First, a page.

Even though If considers the risk of direct human rights violations to be relatively low in the company’s operations, If recognises that its actions might have indirect negative impacts on human rights. These concerns mainly arise from external factors, such as supply chains, investments, and customers.
If organises courses, seminars, and discussions on ethical matters and dilemmas in the workplace at local offices. All If employees are trained to pay attention to human rights topics. Human rights training is part of If’s e-learning course on Challenging Unconscious Biases and Promoting Inclusion, which all employees take as a part of the onboarding process. All employees in the Nordic and Baltic countries are obliged take part in training and workshop programmes on ethics.
If assesses and manages its compliance with human rights in its own business operations and supply chains on an ongoing basis. If has a whistleblowing channel for anonymous reporting for any identified or suspected non-compliance with internal or external rules or inappropriate behaviour. The channel is available both for employees on the intranet and externally on If’s website.
As a company, Topdanmark has a responsibility to ensure that human rights are respected in its own operations and in the entire value chain. Topdanmark has devised a materiality assessment, in which a focus on human rights is seen as neither a high risk nor a great business opportunity, but it is seen as an area that demands focus and responsibility throughout the company.
Topdanmark follows and complies with Danish legislation, which incorporates internationally recognised human rights. In addition, Topdanmark has a Policy for Human Rights, and human rights is also one of the company’s focus areas regarding sustainability. Topdanmark joined the UN Global Compact in 2010, and the company is continuously working on integrating the ten principles, including principles on human and labour rights, into its policies and business.
Topdanmark closely monitors human rights issues that the company might face in connection with its various business activities. Topdanmark has policies, initiatives, and management systems in place when it comes to safeguarding human rights-related issues. These include, for example, investment activities, for which procedures and policies are in place; protection of personal data, where procedures and policies have been established; and employee relations and non-discrimination, where a range of HR policies, a management system, and initiatives have been established.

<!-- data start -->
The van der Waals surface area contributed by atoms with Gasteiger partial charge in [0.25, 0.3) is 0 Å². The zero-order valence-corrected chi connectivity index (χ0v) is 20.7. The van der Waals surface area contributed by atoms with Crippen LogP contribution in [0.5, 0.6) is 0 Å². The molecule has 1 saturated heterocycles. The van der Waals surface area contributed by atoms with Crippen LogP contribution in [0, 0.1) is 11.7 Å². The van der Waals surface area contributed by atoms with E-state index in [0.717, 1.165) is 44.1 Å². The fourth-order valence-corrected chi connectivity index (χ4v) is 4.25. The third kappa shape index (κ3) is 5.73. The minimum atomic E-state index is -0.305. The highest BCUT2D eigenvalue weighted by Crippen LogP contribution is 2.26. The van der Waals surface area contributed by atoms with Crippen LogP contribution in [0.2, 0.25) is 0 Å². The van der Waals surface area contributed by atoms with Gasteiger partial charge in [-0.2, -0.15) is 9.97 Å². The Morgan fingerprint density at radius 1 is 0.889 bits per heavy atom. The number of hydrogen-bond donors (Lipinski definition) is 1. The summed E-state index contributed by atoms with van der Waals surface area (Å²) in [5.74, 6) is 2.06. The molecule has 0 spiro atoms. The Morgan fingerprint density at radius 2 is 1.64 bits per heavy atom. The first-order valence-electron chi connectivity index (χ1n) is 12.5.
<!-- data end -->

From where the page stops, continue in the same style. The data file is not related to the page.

Topdanmark also works with several suppliers to ensure the best possible service for the company’s customers and to get access to supplies for its own use. Topdanmark wants to establish trusting and professional collaboration with its suppliers, with a focus on quality and sustainability. Irresponsible conduct in the supply chain, such as non-compliance with the principles of the UN Global Compact, is not only incompatible with Topdanmark’s policies, but it can also damage the company’s reputation and consequently revenue. To counter this risk, Topdanmark has an ESG programme for suppliers, including a supplier Code of Conduct.
At Topdanmark, human rights violations are reported either directly to HR or via the whistleblowing system.
Hastings understands its responsibilities to protect and respect internationally accepted human rights, specifically those defined within the UK’s Human Rights Act of 1998. Hastings also has the appropriate mechanisms to both identify and remedy any conduct or situation that falls below the standards it has set.